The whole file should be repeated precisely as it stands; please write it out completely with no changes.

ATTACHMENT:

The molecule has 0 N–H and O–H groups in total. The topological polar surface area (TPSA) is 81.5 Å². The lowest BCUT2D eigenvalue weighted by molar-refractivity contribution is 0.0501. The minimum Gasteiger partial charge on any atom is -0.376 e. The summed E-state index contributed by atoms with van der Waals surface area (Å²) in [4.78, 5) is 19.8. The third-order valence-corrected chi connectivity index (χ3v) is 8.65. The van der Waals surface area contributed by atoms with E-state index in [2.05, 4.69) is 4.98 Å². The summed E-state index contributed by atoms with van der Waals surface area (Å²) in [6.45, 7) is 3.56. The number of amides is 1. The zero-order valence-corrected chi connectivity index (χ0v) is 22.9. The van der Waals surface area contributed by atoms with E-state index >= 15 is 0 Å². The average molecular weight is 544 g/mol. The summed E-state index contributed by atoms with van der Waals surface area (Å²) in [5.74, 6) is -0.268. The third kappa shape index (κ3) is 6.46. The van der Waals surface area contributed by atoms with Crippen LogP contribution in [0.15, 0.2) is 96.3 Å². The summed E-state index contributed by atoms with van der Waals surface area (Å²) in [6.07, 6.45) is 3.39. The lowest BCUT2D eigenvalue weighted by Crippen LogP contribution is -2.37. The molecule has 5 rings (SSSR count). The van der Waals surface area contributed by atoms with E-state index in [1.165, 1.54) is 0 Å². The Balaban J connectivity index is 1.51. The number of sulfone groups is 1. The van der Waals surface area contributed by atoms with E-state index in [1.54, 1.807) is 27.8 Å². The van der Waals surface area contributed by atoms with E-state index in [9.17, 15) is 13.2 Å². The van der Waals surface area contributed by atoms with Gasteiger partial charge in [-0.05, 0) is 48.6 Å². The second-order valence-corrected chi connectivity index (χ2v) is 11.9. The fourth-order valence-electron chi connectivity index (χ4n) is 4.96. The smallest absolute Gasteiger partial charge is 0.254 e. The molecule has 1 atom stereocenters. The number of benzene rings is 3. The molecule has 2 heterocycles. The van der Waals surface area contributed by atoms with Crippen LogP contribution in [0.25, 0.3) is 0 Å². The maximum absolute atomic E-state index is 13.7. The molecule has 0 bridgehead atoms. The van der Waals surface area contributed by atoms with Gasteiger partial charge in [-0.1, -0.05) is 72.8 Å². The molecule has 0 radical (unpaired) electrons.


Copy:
The molecule has 0 N–H and O–H groups in total. The topological polar surface area (TPSA) is 81.5 Å². The lowest BCUT2D eigenvalue weighted by molar-refractivity contribution is 0.0501. The minimum Gasteiger partial charge on any atom is -0.376 e. The summed E-state index contributed by atoms with van der Waals surface area (Å²) in [4.78, 5) is 19.8. The third-order valence-corrected chi connectivity index (χ3v) is 8.65. The van der Waals surface area contributed by atoms with E-state index in [2.05, 4.69) is 4.98 Å². The summed E-state index contributed by atoms with van der Waals surface area (Å²) in [6.45, 7) is 3.56. The number of amides is 1. The zero-order valence-corrected chi connectivity index (χ0v) is 22.9. The van der Waals surface area contributed by atoms with E-state index >= 15 is 0 Å². The average molecular weight is 544 g/mol. The summed E-state index contributed by atoms with van der Waals surface area (Å²) in [5.74, 6) is -0.268. The third kappa shape index (κ3) is 6.46. The van der Waals surface area contributed by atoms with Crippen LogP contribution in [0.15, 0.2) is 96.3 Å². The summed E-state index contributed by atoms with van der Waals surface area (Å²) in [6.07, 6.45) is 3.39. The lowest BCUT2D eigenvalue weighted by Crippen LogP contribution is -2.37. The molecule has 5 rings (SSSR count). The van der Waals surface area contributed by atoms with E-state index in [1.165, 1.54) is 0 Å². The Balaban J connectivity index is 1.51. The number of sulfone groups is 1. The van der Waals surface area contributed by atoms with E-state index in [1.54, 1.807) is 27.8 Å². The van der Waals surface area contributed by atoms with E-state index in [9.17, 15) is 13.2 Å². The van der Waals surface area contributed by atoms with Gasteiger partial charge in [-0.05, 0) is 48.6 Å². The second-order valence-corrected chi connectivity index (χ2v) is 11.9. The fourth-order valence-electron chi connectivity index (χ4n) is 4.96. The smallest absolute Gasteiger partial charge is 0.254 e. The molecule has 1 atom stereocenters. The number of benzene rings is 3. The molecule has 2 heterocycles. The van der Waals surface area contributed by atoms with Crippen LogP contribution in [0.25, 0.3) is 0 Å². The maximum absolute atomic E-state index is 13.7. The molecule has 0 bridgehead atoms. The van der Waals surface area contributed by atoms with Gasteiger partial charge in [-0.1, -0.05) is 72.8 Å². The molecule has 0 radical (unpaired) electrons.